Sunday, November 3, 2019

Ready or Not, Here We Are: Brian Matuszak Shares His Experience with NaNoWriMo 2018

Brian Matuszak in engaged conversation before
addressing NaNoWriMo troopers.
If you've been a writer for any length of time, you are undoubtedly familiar with annual National Novel Writers Month, a.k.a. NaNoWriMo. I'm not sure why it's in November, other than perhaps because Novel and November share the same first three letters (and in the same order.) .

To help local wannabe novelists get motivated for this year's undertaking, the Lake Superior Writers invited local writer/performer/humorist Brian Matuszak to share insights from his grand fling in 2018. The actor, teacher and playwright is also a public speaker who knows the first rule of public speaking: Don't be boring. He also knows, and exemplified the second rule of public speaking, which is, "It's better to speak ten minutes too short than two minutes too long."

The meeting began with Jessica, a librarian staffer since 2012, introducing Brooks Johnson, Vice Chair of the Lake Superior Writers, who introduced the speaker after reminding everyone of the benefits of being a member of Lake Superior Writers. On December we will reconvene here to see what we learned during this 30 day sprint.

We were also informed of an upcoming workshop with Alice Marks titled "Clean Up your Manuscript!" which will take place on November 16 from 9 a.m. till noon at Peace Church, 1111 No. 11th Avenue East. The three hour session is designed to help writers declutter their work and help them avoid the most common mistakes writers make.

Brian's talk could be titled "My Experience." Like a lot of us, the idea of participating in NaNoWriMo is intriguing, and was something he considered several times in the past. Last year, after his wife and daughter wearied of his years of saying, "I'm gonna do this someday," he caved in and made the plunge. (Thirty days is a longer commitment than the Polar Ice Plunge that takes place in these parts each year mind-winter, but less likely to kill you.) Matuszak noted that "Writers don't talk about writing. They write." (Source: a line from "Throw Mama from the Train.")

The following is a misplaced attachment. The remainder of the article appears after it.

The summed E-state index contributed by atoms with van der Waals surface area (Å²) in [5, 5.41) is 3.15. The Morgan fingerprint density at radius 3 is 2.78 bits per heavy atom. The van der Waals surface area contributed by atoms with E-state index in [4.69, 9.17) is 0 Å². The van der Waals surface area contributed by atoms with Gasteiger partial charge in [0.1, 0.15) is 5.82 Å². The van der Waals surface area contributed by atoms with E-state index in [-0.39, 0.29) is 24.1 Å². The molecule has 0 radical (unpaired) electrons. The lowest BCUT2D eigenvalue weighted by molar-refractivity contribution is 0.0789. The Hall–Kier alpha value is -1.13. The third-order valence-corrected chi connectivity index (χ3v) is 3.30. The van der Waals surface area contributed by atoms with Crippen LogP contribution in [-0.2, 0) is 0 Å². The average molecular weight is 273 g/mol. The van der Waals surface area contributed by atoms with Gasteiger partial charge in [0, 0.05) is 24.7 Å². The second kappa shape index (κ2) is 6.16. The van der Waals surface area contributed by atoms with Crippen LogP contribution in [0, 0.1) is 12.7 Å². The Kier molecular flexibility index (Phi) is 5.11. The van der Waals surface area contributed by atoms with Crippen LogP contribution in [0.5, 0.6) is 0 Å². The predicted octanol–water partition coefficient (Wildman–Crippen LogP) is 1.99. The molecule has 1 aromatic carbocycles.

(I will interject here that the talk was well-crafted, and well-delivered. He's much funnier than me and makes it look effortless. There were no stitches showing in the seamless storytelling, as far as I could tell.)

So, getting down to the basic objective, we were told that the aim is a 50,000 word novel in 30 days, which when parsed is 1667 words a day. The aim is not to produce a masterpiece. It is to produce 50,000 words of copy that can, after surgery, be shared as a novel. (After the Alice Marks workshop, you may even be able to transform it into a masterpiece.)

Matusczak is an expressive speaker. 
The biggest challenge is to get real about the objective. Perfectionists will drive themselves nuts. Just write and keep writing. You have the rest of your life to edit. The key for him, he said, was this: "It didn't have to be good, just done."

Brian shared that he didn't have an outline or even a plan other than the concept and an ending. His concept involved time travel, inspired in part of Back to the Future. (Other good time travel flicks worth seeing include Peggy Sue Got Married and 12 Monkeys.

The first day felt like a burden until he realized that he did not have to make something great. The pressure to produce a marvelous manuscript will suck the joy out of your month-long misadventure. Once he got past this hurdle, he said it was like opening a spigot and the stream of words poured out like a firehose.

The writing should be fun, he said. The editing is the work.

He kept track of his word count each day, and noted that the NaNoWriMo website also has a place to plug in your daily word counts. In the end, if you succeed, you'll get a certificate. You can also buy a NaNoWriMo T-shirt.

After his talk there was a Q&A which produced a few additional insights. Matuszak is already an early riser and writing each morning was something he could do fairly easily. If, however, he was unable to complete his daily target he brought his laptop with him for the rest of the day and would write in a variety of spaces and places whenever he had a few undisturbed minutes.

When asked about the plan for his story he reiterated, "I had no structure, no plan other than how it will end."

It definitely produced in him a sense of accomplishment.

TODAY is Day 3 of NaNoWriMo. If you're doing it, congrats. I commend you. I'd also be interested in hearing more about your experience at the end of the month. What did you write about? What did you learn? You can share those comments here or email them to me for a future blog post.

If you need a little luck along the way, read yesterday's blog post about our Clover Man friend. I believe $30 will get you a 4-Leaf Clover pendant like this one. (Includes shipping.)

Related Links
NaNoWriMo: Who Cares If You Don't Win

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